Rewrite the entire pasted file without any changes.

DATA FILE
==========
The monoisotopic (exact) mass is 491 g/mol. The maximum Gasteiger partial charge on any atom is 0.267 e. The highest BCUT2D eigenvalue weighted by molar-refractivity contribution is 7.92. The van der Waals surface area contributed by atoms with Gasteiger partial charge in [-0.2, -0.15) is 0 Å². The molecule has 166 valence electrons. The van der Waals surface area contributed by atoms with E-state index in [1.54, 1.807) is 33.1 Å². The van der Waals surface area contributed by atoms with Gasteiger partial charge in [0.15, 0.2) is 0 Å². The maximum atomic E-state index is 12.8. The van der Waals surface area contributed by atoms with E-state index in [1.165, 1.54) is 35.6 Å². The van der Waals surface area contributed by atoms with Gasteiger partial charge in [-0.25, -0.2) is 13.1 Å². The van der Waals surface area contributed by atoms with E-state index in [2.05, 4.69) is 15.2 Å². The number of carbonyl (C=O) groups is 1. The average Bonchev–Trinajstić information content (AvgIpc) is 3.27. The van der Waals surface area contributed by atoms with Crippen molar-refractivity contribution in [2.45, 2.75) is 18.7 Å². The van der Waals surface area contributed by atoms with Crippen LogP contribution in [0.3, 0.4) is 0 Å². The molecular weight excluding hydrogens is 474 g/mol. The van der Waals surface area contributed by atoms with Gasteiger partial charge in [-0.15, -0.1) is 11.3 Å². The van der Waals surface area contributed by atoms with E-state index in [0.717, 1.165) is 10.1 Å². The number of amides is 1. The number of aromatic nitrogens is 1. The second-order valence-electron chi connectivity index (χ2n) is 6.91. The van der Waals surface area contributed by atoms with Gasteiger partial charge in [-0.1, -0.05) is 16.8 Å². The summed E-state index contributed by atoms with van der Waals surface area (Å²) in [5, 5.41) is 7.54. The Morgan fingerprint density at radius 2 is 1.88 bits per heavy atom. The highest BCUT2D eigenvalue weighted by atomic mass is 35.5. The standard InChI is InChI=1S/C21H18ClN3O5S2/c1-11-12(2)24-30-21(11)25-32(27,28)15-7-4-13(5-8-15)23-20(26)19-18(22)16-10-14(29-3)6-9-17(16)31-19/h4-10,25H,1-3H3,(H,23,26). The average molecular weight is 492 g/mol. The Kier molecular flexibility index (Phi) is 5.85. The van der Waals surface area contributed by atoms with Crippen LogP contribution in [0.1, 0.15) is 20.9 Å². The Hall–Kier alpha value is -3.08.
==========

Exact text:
The monoisotopic (exact) mass is 491 g/mol. The maximum Gasteiger partial charge on any atom is 0.267 e. The highest BCUT2D eigenvalue weighted by molar-refractivity contribution is 7.92. The van der Waals surface area contributed by atoms with Gasteiger partial charge in [-0.2, -0.15) is 0 Å². The molecule has 166 valence electrons. The van der Waals surface area contributed by atoms with E-state index in [1.54, 1.807) is 33.1 Å². The van der Waals surface area contributed by atoms with Gasteiger partial charge in [0.15, 0.2) is 0 Å². The maximum atomic E-state index is 12.8. The van der Waals surface area contributed by atoms with E-state index in [1.165, 1.54) is 35.6 Å². The van der Waals surface area contributed by atoms with Gasteiger partial charge in [-0.25, -0.2) is 13.1 Å². The van der Waals surface area contributed by atoms with E-state index in [2.05, 4.69) is 15.2 Å². The number of carbonyl (C=O) groups is 1. The average Bonchev–Trinajstić information content (AvgIpc) is 3.27. The van der Waals surface area contributed by atoms with Crippen molar-refractivity contribution in [2.45, 2.75) is 18.7 Å². The van der Waals surface area contributed by atoms with Crippen LogP contribution in [0.3, 0.4) is 0 Å². The molecular weight excluding hydrogens is 474 g/mol. The van der Waals surface area contributed by atoms with Gasteiger partial charge in [-0.15, -0.1) is 11.3 Å². The van der Waals surface area contributed by atoms with E-state index in [0.717, 1.165) is 10.1 Å². The number of amides is 1. The number of aromatic nitrogens is 1. The second-order valence-electron chi connectivity index (χ2n) is 6.91. The van der Waals surface area contributed by atoms with Gasteiger partial charge in [-0.1, -0.05) is 16.8 Å². The summed E-state index contributed by atoms with van der Waals surface area (Å²) in [5, 5.41) is 7.54. The Morgan fingerprint density at radius 2 is 1.88 bits per heavy atom. The highest BCUT2D eigenvalue weighted by atomic mass is 35.5. The standard InChI is InChI=1S/C21H18ClN3O5S2/c1-11-12(2)24-30-21(11)25-32(27,28)15-7-4-13(5-8-15)23-20(26)19-18(22)16-10-14(29-3)6-9-17(16)31-19/h4-10,25H,1-3H3,(H,23,26). The average molecular weight is 492 g/mol. The Kier molecular flexibility index (Phi) is 5.85. The van der Waals surface area contributed by atoms with Crippen LogP contribution in [0.1, 0.15) is 20.9 Å². The Hall–Kier alpha value is -3.08.